‘Pippin’: Filled with entertainment, but nothing more

Meredith Shea

“Pippin,” a musical by Roger O. Hirson and Stephen Schwartz, opened last Friday at the Kansas City Repertory Theatre  under the direction of Eric Rosen. Traditionally, “Pippin” productions keep the original 70’s pop style musical score, but Rosen had a different vision for his production: punk rock.

The fourth wall is immediately broken with this in-your-face rock concert production. Throughout the show, the ensemble continuously transforms into characters in the play.

First, the audience sees the Leading Player (Wallace Smith), who introduces Pippin (Claybourne Elder), a young prince searching for fulfillment in life.  To prove himself, Pippin begs his father, Charlemagne (John Hickock), for permission to fight alongside him in the war against the Visigoths.  Pippin clearly does not fit in with the other soldiers, including his half-brother Lewis (Sam Cordes), but fights anyway.

In “Glory,” the war scene, the production is at its best, combining precise and challenging militaristic choreography by Chase Brock, chilling vocals by Wallace and ensemble and spectacle that exceed expectations.  Microphone stands are used as guns, strobe lights flicker every time a soldier fires and fog machines top off the experience.

However, the acting was less than desired since the performance included Broadway stars from New York.  Elder successfully embodied Pippin’s appearance and had a great voice, but lacked a deeper connection to other players onstage.  It made the production feel “showy” rather than honest.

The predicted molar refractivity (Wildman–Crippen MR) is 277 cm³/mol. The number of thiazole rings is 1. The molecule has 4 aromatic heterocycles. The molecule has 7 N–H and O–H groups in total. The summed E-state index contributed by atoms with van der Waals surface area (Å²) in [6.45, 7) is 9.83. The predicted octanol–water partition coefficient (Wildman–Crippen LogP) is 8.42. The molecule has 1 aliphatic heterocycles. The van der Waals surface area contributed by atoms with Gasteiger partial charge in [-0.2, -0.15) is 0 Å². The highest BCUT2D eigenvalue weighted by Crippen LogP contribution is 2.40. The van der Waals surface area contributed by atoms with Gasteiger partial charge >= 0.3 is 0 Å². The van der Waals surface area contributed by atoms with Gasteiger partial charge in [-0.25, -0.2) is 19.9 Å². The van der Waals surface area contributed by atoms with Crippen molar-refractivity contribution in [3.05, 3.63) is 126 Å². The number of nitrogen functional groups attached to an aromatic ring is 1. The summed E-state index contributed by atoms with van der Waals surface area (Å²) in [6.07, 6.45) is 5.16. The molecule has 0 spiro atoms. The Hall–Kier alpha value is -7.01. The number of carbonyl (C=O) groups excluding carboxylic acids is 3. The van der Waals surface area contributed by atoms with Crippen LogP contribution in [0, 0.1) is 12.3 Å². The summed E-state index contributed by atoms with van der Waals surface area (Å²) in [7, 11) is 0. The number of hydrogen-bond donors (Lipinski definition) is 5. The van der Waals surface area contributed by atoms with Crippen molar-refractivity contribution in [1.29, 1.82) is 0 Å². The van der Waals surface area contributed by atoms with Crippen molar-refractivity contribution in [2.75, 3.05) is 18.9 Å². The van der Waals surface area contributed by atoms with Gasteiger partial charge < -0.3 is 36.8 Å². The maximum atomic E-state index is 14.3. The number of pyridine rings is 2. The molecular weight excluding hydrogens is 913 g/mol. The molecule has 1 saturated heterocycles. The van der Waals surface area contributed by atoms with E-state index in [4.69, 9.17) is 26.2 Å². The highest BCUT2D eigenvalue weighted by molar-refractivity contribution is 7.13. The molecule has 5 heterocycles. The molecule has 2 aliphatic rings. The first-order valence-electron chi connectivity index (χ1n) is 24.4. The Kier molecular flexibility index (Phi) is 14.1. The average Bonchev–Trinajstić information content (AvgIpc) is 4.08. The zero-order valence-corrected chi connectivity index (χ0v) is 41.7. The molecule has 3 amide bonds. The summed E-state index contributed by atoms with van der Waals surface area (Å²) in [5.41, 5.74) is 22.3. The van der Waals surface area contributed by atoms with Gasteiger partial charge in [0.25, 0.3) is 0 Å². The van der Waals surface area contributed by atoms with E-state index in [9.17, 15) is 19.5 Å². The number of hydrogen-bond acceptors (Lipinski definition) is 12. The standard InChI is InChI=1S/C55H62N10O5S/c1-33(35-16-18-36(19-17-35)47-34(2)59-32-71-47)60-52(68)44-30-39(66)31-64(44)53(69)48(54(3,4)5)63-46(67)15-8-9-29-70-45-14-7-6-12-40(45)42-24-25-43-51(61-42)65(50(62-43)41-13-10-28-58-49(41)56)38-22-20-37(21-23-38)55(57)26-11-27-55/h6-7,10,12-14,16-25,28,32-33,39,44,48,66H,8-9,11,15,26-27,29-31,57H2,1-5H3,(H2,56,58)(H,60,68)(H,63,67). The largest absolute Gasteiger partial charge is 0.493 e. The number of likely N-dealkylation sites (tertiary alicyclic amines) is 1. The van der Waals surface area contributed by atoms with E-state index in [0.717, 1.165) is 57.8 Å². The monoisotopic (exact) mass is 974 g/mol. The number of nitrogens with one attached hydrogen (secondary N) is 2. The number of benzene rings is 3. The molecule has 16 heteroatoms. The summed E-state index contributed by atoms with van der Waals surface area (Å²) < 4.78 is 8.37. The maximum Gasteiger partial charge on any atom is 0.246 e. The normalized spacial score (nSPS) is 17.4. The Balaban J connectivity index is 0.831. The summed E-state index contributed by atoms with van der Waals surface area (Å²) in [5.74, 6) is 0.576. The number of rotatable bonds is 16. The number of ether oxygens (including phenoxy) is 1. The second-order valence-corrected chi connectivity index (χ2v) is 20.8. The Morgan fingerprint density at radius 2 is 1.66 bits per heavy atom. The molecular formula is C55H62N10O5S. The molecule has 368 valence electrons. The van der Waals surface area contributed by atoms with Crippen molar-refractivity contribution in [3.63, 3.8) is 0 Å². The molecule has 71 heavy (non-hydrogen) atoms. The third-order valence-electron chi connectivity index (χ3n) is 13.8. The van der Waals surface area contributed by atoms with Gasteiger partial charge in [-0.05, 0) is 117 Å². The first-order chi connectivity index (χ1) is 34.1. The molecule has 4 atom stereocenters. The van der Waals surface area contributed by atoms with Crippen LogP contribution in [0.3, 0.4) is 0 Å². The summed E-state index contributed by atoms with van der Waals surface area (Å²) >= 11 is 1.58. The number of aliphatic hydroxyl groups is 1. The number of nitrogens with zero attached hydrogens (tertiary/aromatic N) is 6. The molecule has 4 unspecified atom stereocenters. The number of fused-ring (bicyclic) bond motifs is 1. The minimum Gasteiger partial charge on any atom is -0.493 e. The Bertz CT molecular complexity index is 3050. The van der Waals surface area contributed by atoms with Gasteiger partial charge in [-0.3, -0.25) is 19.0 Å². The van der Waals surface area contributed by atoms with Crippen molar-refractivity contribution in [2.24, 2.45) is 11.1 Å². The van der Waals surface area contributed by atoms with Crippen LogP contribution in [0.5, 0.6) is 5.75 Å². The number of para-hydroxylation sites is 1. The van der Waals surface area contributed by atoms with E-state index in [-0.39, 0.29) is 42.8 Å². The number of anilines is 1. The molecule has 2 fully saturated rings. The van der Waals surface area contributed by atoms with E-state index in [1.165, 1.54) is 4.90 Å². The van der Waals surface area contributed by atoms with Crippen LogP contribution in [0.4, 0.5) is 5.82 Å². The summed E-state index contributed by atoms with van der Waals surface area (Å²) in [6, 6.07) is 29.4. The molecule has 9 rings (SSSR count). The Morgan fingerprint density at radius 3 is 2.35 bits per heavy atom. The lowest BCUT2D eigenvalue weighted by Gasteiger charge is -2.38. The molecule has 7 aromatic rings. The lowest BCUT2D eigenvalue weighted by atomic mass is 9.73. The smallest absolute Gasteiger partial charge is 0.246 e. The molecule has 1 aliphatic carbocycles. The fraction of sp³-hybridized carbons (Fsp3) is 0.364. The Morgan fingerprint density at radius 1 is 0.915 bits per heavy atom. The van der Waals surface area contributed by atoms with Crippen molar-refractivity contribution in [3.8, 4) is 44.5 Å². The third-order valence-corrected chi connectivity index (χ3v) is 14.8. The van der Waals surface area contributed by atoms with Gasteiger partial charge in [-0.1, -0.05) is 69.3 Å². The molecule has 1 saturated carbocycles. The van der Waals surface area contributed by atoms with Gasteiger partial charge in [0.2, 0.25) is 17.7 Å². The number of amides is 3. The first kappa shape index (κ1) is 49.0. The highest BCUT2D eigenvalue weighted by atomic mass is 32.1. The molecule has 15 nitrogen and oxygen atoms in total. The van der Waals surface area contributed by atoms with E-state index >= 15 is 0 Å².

UMKC MFA Acting alumnus Katie Gilchrist offered the show’s most genuine performance with her portrayal of Catherine.  Catherine stumbles upon Pippin at his lowest and is immediately attracted to him by the arch in his foot.  Gilchrist’s presence encouraged a stronger performance from Elder, and it is enjoyable watching them work together onstage.

The most entertaining scene is with Berthe (Mary Testa), Pippin’s grandmother.  Pippin returns home from war and visits her.  She is an exaggerated, over the top woman and hilarious to watch.  In “No Time At All,” Berthe sings, “Oh, it’s time to start livin’, time to take a little from this world we’re given,” encouraging Pippin not to be so serious.

The KC Rep designers are at the top of their game.  The lighting design by Jason Lyons is incredible to experience, at times blinding for effect and serves as a necessary piece of the punk rock musical.  Though “Pippin” has a permanent set, the stage is easily transformed to allow actors to enter and exit through a trap door or interact with the onstage band on a moveable platform.  Scenery constantly flies in and out from above the stage to set the scene.

“Pippin” offers pure entertainment, but do not expect to be emotionally moved in any way by this production.  The show runs through Oct. 7, and tickets for UMKC students start at $10.

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